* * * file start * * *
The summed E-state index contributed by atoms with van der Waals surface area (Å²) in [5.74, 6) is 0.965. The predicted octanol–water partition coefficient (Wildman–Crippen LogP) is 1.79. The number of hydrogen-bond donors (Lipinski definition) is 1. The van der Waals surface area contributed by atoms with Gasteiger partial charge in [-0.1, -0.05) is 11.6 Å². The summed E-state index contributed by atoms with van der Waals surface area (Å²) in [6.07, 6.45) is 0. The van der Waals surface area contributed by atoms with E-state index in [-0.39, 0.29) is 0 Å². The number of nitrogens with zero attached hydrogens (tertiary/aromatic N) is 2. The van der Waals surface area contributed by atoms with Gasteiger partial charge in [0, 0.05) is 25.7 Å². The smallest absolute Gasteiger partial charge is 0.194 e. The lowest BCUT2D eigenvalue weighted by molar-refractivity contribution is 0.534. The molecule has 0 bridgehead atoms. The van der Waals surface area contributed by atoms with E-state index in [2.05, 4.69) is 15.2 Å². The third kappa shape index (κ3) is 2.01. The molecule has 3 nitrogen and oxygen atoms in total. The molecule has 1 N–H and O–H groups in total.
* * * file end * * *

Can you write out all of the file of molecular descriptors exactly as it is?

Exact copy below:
The summed E-state index contributed by atoms with van der Waals surface area (Å²) in [5.74, 6) is 0.965. The predicted octanol–water partition coefficient (Wildman–Crippen LogP) is 1.79. The number of hydrogen-bond donors (Lipinski definition) is 1. The van der Waals surface area contributed by atoms with Gasteiger partial charge in [-0.1, -0.05) is 11.6 Å². The summed E-state index contributed by atoms with van der Waals surface area (Å²) in [6.07, 6.45) is 0. The van der Waals surface area contributed by atoms with E-state index in [-0.39, 0.29) is 0 Å². The number of nitrogens with zero attached hydrogens (tertiary/aromatic N) is 2. The van der Waals surface area contributed by atoms with Gasteiger partial charge in [0, 0.05) is 25.7 Å². The smallest absolute Gasteiger partial charge is 0.194 e. The lowest BCUT2D eigenvalue weighted by molar-refractivity contribution is 0.534. The molecule has 0 bridgehead atoms. The van der Waals surface area contributed by atoms with E-state index in [2.05, 4.69) is 15.2 Å². The third kappa shape index (κ3) is 2.01. The molecule has 3 nitrogen and oxygen atoms in total. The molecule has 1 N–H and O–H groups in total.